Look out for the expression: aged sake

An energetic gassy, about-to-burst type
Look out for the expression: Kassei (active)

“Fresh” type that screams “I haven’t had much contact with oxygen”
Look out for the expressions: turtle mouth and arabashiri

That prized rare sake that the brewery has given everything to make
Look out for the expressions: shuppinshu (display sake), tobin, awarded gold etc.

Sweet-through-to-the-last-drop type
Look out for the expression: kijoshu

Once you understand the meaning behind each and every expression, you also understand why a particular type of sake tends to taste a particular way. Please forgive me for not preparing a more expansive list.

Bonus Content


As a little bonus, I would like to teach you the method for the sake shop away from home. There will doubtlessly be regional sakes for your location that it would be a waste not to try. Have you heard the phrase Terroir? It is a French word used to refer to the sort of surrounding natural environment in which something is grown, and is heavily used in the wine world. It would be a waste not to choose a sake made with rice grown local to where you’re staying. A lot of labels display the phrase: _____prefecture-grown. Why not try one of these sakes on your travels.

Please reference the above guidance the next time you are in a sake shop.

Everyone, please go forth and enjoy your days with sake.

( Written by Kitayama Hideto Sake Lecturer )

A Sake Lecturer Lets Us In On His Trick to Selecting A Sake To Suit Personal Preference (Izakaya Volume)

Hello, I am Kitayama, a sake lecturer and this marks my first article. I am involved in the management of both sake shops and izakayas.

Allow me to talk to you about the various methods of selecting a sake. There are two main scenarios:

1. The Izakaya
2. The Sake Shop

Selecting A Sake In An Izakaya


By choosing a izakaya, you should be looking to enjoy conversation with its staff. If it is a place with many different types of sake, then you ought to ask for their daily recommendation. Each and every izakaya stocks sake that they have worked hard to procure. Why wouldn’t they want you to ask them?

Even Though “Dry” Is Just One Word, There Are So Many Types.


However, If you want to be troublesome just try saying:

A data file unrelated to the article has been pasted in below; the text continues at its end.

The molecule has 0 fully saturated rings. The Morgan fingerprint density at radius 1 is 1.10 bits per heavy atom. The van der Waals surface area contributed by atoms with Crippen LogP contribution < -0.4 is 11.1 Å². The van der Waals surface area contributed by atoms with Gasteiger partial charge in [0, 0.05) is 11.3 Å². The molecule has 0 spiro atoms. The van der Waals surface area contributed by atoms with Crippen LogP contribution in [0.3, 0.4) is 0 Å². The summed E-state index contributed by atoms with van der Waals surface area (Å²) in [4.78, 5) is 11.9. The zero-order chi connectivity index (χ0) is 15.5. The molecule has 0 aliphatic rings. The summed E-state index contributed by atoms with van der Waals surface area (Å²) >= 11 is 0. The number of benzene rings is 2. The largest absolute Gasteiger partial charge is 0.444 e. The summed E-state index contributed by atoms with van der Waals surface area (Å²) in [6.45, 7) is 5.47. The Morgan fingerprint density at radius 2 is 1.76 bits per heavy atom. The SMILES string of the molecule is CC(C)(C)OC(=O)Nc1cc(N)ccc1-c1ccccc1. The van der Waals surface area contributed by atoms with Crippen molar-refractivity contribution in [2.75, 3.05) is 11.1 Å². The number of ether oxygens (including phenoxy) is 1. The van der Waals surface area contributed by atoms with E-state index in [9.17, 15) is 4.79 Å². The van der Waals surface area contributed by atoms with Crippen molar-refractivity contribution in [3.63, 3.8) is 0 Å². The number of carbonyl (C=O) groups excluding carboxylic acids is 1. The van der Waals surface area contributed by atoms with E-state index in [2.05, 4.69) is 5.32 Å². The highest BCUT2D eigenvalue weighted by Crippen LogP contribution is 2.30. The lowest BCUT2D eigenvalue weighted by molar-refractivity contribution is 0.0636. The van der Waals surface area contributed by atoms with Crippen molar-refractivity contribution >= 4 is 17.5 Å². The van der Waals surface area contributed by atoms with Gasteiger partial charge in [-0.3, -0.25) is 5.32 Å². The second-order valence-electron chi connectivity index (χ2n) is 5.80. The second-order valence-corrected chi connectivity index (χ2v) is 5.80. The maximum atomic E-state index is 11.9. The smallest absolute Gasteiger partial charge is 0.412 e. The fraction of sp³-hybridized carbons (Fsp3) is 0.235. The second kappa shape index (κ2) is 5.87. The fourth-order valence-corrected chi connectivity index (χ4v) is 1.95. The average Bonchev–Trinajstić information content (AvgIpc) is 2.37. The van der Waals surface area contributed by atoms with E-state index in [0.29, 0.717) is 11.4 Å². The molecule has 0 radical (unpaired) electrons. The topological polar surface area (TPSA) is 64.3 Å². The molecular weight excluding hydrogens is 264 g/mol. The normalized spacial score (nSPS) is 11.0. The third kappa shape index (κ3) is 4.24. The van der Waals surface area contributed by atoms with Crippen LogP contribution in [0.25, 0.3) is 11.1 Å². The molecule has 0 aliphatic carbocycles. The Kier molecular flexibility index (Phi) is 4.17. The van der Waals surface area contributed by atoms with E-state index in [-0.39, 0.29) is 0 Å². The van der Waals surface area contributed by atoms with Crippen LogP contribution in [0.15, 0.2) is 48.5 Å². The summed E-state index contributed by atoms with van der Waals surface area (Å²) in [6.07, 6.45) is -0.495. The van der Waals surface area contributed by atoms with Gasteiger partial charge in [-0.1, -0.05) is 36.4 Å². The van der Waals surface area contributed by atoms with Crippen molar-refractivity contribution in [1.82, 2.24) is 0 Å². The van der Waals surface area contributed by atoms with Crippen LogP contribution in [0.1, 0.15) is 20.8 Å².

“I want to a dry one, a dry one!!”

Dry sake is dry because all the sugars have been turned into alcohol so that very few remain.
No sugar, but the alcohol creates a crisp finish.

A long long time ago, there was a type of sake called Sanjoshu which was sake topped up with alcohol and sugar to give it a very sticky sweet flavour. For many people it is a reluctance towards this type of sticky sweetness that makes them ask for ‘dry’.

We are in an age where sweet sake is plentiful. The trend has changed from clean dry styles to rich savoury ones which are by no means cloying.

The levels of acidity are higher than before and carbonated styles are on the increase. It is thanks to this carbonation and acidity that sticky cloying sakes are becoming extinct.

I digress. The answer to the order for dry sake is not an easy one. I always revert to the 3 options below.

1. Extremely Dry Sake


This type of sake has a strong tendency to clean the palate in between meals, and make the next bite taste even more delicious; it also doesn’t interfere with the food. I guess you could say that this washing away motion which is often referred to as the “wash” is particularly strong in this type.

Teacher Yamaho’s Junmai Nama Genshu Depth-Charge Dry SMV +28
Jokigen Dry SMV +12
Jozen Mizunogotoshi SMV +5
Hakkaisan Honjozo SMV +5

2. Non-Cloying Type Sake.


Even though this type of sake is sweet, the presence of carbonation and acidity gives it a short finish that is nothing short of joyous. Rich type sake that comes with a short finish creates a synergy with food.

This type of synergy is referred to as a marriage (emanating from the idea that a new flavour sensation is created similar to how a married couple produce a child). There will be many places that want you to enjoy sake in this way. Recently, you could be forgiven for considering it mainstream. Allow me to introduce some sakes that I have picked from various breweries.

Senkin Muku (Purity) The acidity is characteristic.
Mutsu Hassen Red Label Tokubetsu Junmai Full of flavour but with a crisp finish.
Jikon Junmai Ginjo Gohyaku Mangoku Pasteurised Type Pasteurised but with a sparkly edge and finish.

3. Old Fashioned Sake With a Slight Aged Aroma


Listening to those around me, I felt that this type of sake was actually being interpreted as ‘dry’; just why is a mystery.



Alas, if those people who tend to order ‘dry’ knew what they were looking for, it would be much easier for sommeliers like myself to offer them something that they like. Please, try and find out which type of ‘dry’ suits your preference. I believe that doing so will acquaint you with more and more agreeable sakes . Well then, I hope everyone will go out and spend their days with sake.

Written by Sake Lecturer Kitayama Hideto